It's been a while since I last read Spider-Man, so I thought I would catch up on him by reading Spider-Man 550... .
Well, not too much seems to have changed. It's not like they did anything weird or drastic with him, like marry him off , replace him with someone else, or have his secret identity exposed.
He does seem to have graduated from high school, though he still has that bizarre love-hate thing with Flash Thompson, the jock who he either wants to become or to marry.
Only two things seem to have changed, really. First, Peter Parker appears to have had lasik. That's good; I could never figure whether Spider-Man was running around half blind or whether he took his mask to the optometrist and had prescription lenses put in. Second, the old lady hunchback is gone. Maybe she died? You'd think they'd make a story out of that instead of just having her be missing. I guess the Spider-Man editors don't care much about continuity.
Oh, a third thing: he's got a new boss at the newspaper. That's good; the old guy always seemed like a silly caricature from a long-gone era. This new guy is much more believable and modern. He has high standards for his own business conduct, but they're impersonal. He'll never yell at you or try to cheat you, but neither will he remember your name. Renaming the Daily Bugle the "DB" may seem silly, but it's pretty accurate. I remember when Young Miss became YM and Metro Weekly became MW (and, yeah, I read Young Miss; it's hilarious). As for the new boss, Dex Bennett, it's pretty goofy to make his initials the same as the paper's. Who's gonna name a magazine after themselves? Except, you know, Forbes. Or Oprah. Or Rosie. Okay, never mind that. But, really, it's typical Marvel heavy-handedness; I mean, why couldn't he do something subtler and more realistic, like build a gigantic office building in the shape of his initial?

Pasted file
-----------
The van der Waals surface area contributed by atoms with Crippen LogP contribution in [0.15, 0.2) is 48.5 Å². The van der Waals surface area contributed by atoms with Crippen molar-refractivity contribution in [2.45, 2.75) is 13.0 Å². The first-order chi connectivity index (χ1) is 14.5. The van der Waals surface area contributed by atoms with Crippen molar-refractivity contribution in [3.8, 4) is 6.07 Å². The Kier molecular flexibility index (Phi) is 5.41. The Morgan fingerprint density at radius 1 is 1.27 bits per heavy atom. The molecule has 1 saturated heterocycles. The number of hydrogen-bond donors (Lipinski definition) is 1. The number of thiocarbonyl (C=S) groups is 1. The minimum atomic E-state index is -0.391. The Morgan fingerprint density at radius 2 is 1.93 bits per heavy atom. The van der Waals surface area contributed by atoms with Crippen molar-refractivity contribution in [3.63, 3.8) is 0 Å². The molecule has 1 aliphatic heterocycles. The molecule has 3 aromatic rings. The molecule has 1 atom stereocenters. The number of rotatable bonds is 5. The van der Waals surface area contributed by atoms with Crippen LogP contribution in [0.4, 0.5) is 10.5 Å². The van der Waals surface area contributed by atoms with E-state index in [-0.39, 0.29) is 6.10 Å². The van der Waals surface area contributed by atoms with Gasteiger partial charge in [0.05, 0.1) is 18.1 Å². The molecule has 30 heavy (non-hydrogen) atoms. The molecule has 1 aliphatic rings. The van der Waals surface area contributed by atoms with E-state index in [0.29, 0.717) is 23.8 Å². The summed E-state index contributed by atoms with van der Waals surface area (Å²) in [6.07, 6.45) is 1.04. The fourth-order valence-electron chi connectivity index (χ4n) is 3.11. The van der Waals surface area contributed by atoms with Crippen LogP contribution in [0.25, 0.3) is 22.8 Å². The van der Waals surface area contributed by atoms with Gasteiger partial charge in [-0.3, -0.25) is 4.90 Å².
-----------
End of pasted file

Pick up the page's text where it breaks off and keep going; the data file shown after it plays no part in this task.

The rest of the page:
Okay, so, bizarrely, Spider-Man is stunned that someone doesn't know what the Apollo is, but he has no idea what Lexis/Nexis is. Peter Parker, smart guy, science whiz, works at a fricking newspaper. Who later manages to use an anonymous internet server to send a tip to the police. We're supposed to believe he's never even heard of Lexis/Nexis.
From this I'm guessing that writer Mark Guggenheim is at least 65 years old. I also suspect, based on what seems to be intended as "humor" in much of the book, that he was reared by Catskills circuit comedians. Or maybe he's intentionally writing Spider-Man this way. It's almost as if this Spider-Man were from another time, long ago, like when Joe Quesada and I were just tykes.
"I'm an idiot." Hey, you said it, Spider-Man, not me. Spider-Man is apparently the world's worst detective. When he finds the building plans to the Apollo Theater at the bad guy's hideout, he doesn't even Google it to discover that the Mayoral Debate is being held there that week (sponsored by-- who else? -- his employer, the DB). As if he wouldn't already know that. Batman would know that already. Heck, Woozy Winks would know that already.
I very much appreciate that it has editor's notes, "Meanwhile" boxes, and the like. But it's really bizarre and annoying that they make metatextual references and directly address the reader. Why, it's almost as if the writers/editors thought comic books were for children!
The surrounding cast? Not so impressive. So there's a redhead female crimefighter who calls Spider-Man "Tiger". Oh, and she's codenamed ... wait for it ... "Jackpot". Uh-huh. More Marvel subtlety. Plus, there's YET STILL ANOTHER ADDITIONAL ONE MORE Goblin knockoff. With the Abstract Noun Codename that's been standard issue at Marvel for 20 or 30 years now. But, really, could it get worse than... Menace?!
It's got some good things going for it, though. A nice, fast pace, accomplished with numerous short scenes. Nice art with great coloring. Seems fairly accessible to the casual reader. It references Dazzler #5; Dazzler references are always worth a few points.